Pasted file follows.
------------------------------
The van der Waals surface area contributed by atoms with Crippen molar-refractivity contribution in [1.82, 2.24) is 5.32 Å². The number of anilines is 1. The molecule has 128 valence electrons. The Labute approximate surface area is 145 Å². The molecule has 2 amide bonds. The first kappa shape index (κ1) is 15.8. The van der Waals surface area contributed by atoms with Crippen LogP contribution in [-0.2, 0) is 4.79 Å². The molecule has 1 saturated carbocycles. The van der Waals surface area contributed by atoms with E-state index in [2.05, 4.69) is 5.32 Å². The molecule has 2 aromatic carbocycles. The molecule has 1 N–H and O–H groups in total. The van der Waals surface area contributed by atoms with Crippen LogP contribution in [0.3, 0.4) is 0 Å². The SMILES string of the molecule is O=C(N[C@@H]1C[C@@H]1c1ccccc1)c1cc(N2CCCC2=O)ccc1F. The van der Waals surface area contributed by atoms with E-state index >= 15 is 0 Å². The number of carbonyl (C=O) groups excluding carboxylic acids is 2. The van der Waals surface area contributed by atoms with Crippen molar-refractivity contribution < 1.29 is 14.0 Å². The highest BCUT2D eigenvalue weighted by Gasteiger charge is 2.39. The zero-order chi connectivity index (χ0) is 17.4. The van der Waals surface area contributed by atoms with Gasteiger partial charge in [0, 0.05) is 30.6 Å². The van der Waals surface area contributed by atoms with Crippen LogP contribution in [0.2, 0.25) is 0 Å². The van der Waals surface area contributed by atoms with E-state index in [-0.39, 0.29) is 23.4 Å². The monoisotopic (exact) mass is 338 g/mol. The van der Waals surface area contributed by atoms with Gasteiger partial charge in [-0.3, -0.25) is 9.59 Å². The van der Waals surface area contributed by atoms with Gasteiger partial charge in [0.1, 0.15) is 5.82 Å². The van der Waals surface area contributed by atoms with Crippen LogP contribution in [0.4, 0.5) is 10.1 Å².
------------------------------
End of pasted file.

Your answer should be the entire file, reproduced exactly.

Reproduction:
The van der Waals surface area contributed by atoms with Crippen molar-refractivity contribution in [1.82, 2.24) is 5.32 Å². The number of anilines is 1. The molecule has 128 valence electrons. The Labute approximate surface area is 145 Å². The molecule has 2 amide bonds. The first kappa shape index (κ1) is 15.8. The van der Waals surface area contributed by atoms with Crippen LogP contribution in [-0.2, 0) is 4.79 Å². The molecule has 1 saturated carbocycles. The van der Waals surface area contributed by atoms with E-state index in [2.05, 4.69) is 5.32 Å². The molecule has 2 aromatic carbocycles. The molecule has 1 N–H and O–H groups in total. The van der Waals surface area contributed by atoms with Crippen LogP contribution in [0.3, 0.4) is 0 Å². The SMILES string of the molecule is O=C(N[C@@H]1C[C@@H]1c1ccccc1)c1cc(N2CCCC2=O)ccc1F. The van der Waals surface area contributed by atoms with E-state index >= 15 is 0 Å². The number of carbonyl (C=O) groups excluding carboxylic acids is 2. The van der Waals surface area contributed by atoms with Crippen molar-refractivity contribution < 1.29 is 14.0 Å². The highest BCUT2D eigenvalue weighted by Gasteiger charge is 2.39. The zero-order chi connectivity index (χ0) is 17.4. The van der Waals surface area contributed by atoms with Gasteiger partial charge in [0, 0.05) is 30.6 Å². The van der Waals surface area contributed by atoms with Crippen LogP contribution in [0.2, 0.25) is 0 Å². The van der Waals surface area contributed by atoms with E-state index in [-0.39, 0.29) is 23.4 Å². The monoisotopic (exact) mass is 338 g/mol. The van der Waals surface area contributed by atoms with Gasteiger partial charge in [-0.3, -0.25) is 9.59 Å². The van der Waals surface area contributed by atoms with Gasteiger partial charge in [0.1, 0.15) is 5.82 Å². The van der Waals surface area contributed by atoms with Crippen LogP contribution in [0.4, 0.5) is 10.1 Å².